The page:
Public punchbag to pay son's cancer fees
In Beijing a man who cannot afford the Y700,000 ($114,000) medical bills for his son with leukaemia has offered himself as a public punchbag to raise money. The man called Xia Jun stands outside Guomao station and asks for 10 Yuan to be thumped. He says he has collected 10,000 yuan in one day without anyone taking up the opportunity to hit him.
Corruption on drug price setting cited as reason for abolition
The recent move to abolish price caps for prescription medicines was triggered by corruption in the agency charged with setting drug prices. Critics said officials in the National Development and Reform Commission (NDRC) were under investigation by the anti-corruption and bribery bureau under the Supreme People's Procurate for taking bribes. Pharma company executives said the current pricing system forced them to pay bribes to regulators to set higher procurement prices.
Premier lends support to ending HIV stigma
Premier Li Keqiang has shown public support for people with HIV and aimed to dispel prejudice and ignorance about the infection by visiting a HIV clinic at the inspected Beijing You'an Hospital.
For World AIDS Day, the Premier met HIV patients and healthcare workers and said the old attitudes of fear surrounding the topic of HIV must be abandoned and HIV patients need more care.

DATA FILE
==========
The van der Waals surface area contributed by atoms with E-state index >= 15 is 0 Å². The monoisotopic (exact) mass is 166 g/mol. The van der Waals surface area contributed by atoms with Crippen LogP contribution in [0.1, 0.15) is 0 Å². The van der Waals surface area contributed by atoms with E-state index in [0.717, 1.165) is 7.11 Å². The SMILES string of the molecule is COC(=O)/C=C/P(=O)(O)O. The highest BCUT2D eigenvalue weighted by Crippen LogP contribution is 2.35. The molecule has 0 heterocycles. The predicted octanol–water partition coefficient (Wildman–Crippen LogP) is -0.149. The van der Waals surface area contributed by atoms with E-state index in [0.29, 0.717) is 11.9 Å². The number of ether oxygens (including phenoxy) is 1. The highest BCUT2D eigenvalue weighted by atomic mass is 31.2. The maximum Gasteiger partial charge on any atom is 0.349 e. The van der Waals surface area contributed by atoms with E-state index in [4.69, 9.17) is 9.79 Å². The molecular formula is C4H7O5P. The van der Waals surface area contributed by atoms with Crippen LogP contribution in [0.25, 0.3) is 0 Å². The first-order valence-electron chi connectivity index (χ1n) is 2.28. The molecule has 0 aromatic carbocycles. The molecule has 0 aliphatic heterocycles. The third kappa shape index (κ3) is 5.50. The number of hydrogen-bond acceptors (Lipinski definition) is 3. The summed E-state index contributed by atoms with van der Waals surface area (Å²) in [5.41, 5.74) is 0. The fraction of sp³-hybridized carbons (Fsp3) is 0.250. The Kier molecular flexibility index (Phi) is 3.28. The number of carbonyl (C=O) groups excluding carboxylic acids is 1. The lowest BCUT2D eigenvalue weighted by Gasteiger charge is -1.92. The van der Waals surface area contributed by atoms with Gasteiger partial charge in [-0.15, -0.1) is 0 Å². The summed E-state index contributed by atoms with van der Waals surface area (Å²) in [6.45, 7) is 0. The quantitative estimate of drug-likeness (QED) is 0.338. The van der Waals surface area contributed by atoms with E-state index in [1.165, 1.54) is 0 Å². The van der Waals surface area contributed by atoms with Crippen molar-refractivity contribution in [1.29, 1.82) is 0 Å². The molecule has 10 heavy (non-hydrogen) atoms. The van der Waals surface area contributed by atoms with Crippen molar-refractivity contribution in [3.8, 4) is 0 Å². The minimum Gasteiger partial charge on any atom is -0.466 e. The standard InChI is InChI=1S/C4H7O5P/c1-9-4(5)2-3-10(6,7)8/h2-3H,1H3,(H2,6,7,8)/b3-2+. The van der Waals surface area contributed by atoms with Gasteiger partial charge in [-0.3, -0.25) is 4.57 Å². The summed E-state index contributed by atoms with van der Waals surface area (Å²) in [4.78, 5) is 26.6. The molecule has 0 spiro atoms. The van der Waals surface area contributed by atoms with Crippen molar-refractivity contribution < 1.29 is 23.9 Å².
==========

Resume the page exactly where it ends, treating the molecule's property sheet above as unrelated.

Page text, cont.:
Rare diseases slip through the health insurance cracks
China's health system is not working for children with rare diseases, as their families face high treatment costs and no access to medical fee reimbursement, according to an article in the SCMP. One mother of a 3-year old boy with Langerhans cell histiocytosis (LCH) said his bills for diagnosis and treatment had reached nearly 200,000 yuan ($33,000), of which just 4,800 yuan ($780) had been reimbursed by the rural medical insurance scheme.
US medical exams popular in China
Thousands of China's medical students and young doctors are studying for the US Medical Licensing Examination (USMLE) that will allow them to practice medicine in the US. However, despite studying for up to 1500 hours for the exam, many of them say they are taking it to improve their medical skill rather than just to get a better paying job. Many Chinese students said the US medical exams taught them a more patient-centred approach and put more emphasis on communication and empathy rather than just rote-learning of medical facts. The test is also taken by many of the 60,000 foreign students studying medicine in China.